Sen. Jeff Flake of Arizona is a man on a mission. His goal: to turn back the clock and bring the Republican Party back to its roots, to a time before Donald Trump hijacked American politics and cloaked the GOP with a populist, anti-establishment veneer. Indeed, ‘make Republicans great again’ may make for a decent slogan in the event he tosses his hat in the 2020 scrum.
Flake knows from experience how powerful and intoxicating the tribalism engulfing American politics has become. Relatively popular with his constituents with an immaculate record as a fiscal conservative, Flake has represented the state of Arizona in one way or another since the early 2000s. His colleagues may disagree with his hard-line approach to spending and taxes, but they certainly can’t quibble with the sincerity of his beliefs or his personal integrity. Flake is in many ways the anti-Trump, a guy who can sit in the room with a liberal Democrat, hold a press conference after the meeting, and not put blow up the entire negotiation with an intemperate remark. Where Trump is unpredictable, a braggart, and disdainful of political correctness (and proud of it!), Jeff Flake is calm, level-headed, and careful with his words. One leading think-tank scholar told me several months back that he is a damn impressive man to meet — so impressive that he may be presidential material.
In the end, however, none of those attributes served Flake well politically. Republican primary voters are so enamoured with Donald Trump’s approach to politics and so entertained by his star power that even an incumbent like Flake who isn’t fully on the Trump Train is at risk of losing his seat. Flake understood this almost immediately, choosing to retire rather than go through the humiliation of losing to a Trump-style populist.
Flake has tended to dismiss speculation about a hypothetical presidential run with a wave of his hand. But it’s almost inconceivable that he isn’t at least thinking about the prospect. Even before his last-minute holdup of Judge Kavanaugh’s Supreme Court nomination, Flake was making national news with heartfelt speeches on the Senate floor lamenting the state of the American republic. He has molded himself into the anti-Trump crusader, the only man in the Republican Party willing to stand up in the Senate and decry the president’s castigation of the press as the ‘enemy of the people.’ While his other Republican colleagues are keeping their heads down, petrified of upsetting Trump, Flake is exploiting his status as a soon-to-be-retired politician by travelling the country and delivering addresses about what the GOP once was: a party of tolerance, principle, and free trade. ‘We Republicans have given into the terrible tribal impulse that first mistakes our opponents for our enemies, and then we become seized with a conviction that we must destroy that enemy,’ Flake told a group of students at St. Anselm’s College in New Hampshire this week.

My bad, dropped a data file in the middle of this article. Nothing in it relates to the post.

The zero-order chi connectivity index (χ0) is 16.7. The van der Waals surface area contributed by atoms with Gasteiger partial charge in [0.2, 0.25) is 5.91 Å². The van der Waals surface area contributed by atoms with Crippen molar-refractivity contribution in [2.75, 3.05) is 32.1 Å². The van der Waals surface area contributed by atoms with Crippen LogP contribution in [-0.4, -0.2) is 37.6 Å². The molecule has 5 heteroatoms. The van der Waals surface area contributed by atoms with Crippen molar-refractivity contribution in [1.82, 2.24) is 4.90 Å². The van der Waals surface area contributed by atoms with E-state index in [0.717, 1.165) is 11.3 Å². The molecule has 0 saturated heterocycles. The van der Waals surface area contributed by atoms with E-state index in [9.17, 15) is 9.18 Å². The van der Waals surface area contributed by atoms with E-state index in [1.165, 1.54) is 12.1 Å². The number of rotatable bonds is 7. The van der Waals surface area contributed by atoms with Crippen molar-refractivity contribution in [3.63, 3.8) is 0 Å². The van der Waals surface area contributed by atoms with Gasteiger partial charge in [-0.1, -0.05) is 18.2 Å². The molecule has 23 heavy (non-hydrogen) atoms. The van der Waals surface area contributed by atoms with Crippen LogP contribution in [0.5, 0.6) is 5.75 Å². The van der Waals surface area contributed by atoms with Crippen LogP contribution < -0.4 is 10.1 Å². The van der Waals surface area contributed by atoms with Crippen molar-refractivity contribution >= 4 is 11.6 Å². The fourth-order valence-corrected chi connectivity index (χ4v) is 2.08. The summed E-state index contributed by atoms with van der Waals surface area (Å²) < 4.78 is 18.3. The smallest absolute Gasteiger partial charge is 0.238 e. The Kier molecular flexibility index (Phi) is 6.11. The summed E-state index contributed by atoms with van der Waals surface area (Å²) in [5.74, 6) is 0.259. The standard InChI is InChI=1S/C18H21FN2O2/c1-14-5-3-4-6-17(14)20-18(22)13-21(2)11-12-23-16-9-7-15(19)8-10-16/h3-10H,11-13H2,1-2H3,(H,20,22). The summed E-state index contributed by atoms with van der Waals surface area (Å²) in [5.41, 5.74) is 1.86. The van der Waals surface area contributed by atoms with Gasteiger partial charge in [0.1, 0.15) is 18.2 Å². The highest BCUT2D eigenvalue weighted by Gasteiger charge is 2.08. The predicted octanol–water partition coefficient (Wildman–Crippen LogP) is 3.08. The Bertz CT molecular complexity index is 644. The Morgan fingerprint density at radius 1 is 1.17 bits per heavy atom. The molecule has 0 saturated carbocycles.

Now that he’s quitting politics in a few months, Flake will have to make a decision about whether he wants to jump back in. If he doesn’t decide to run for the GOP presidential nomination in 2020, he will have an opportunity to do so in 2024.
But if Flake’s ultimate goal is to return the GOP back to a pre-Trump age, he may quickly discover that the anti-establishment tide of Trumpism is like a tsunami destroying everything in its path. You may be able to construct levees and build dunes to mitigate the impact, but the tsunami will still make landfall.
Right now, Jeff Flake is the man in the wilderness of today’s Republican Party, one wholly owned and operated by Trump.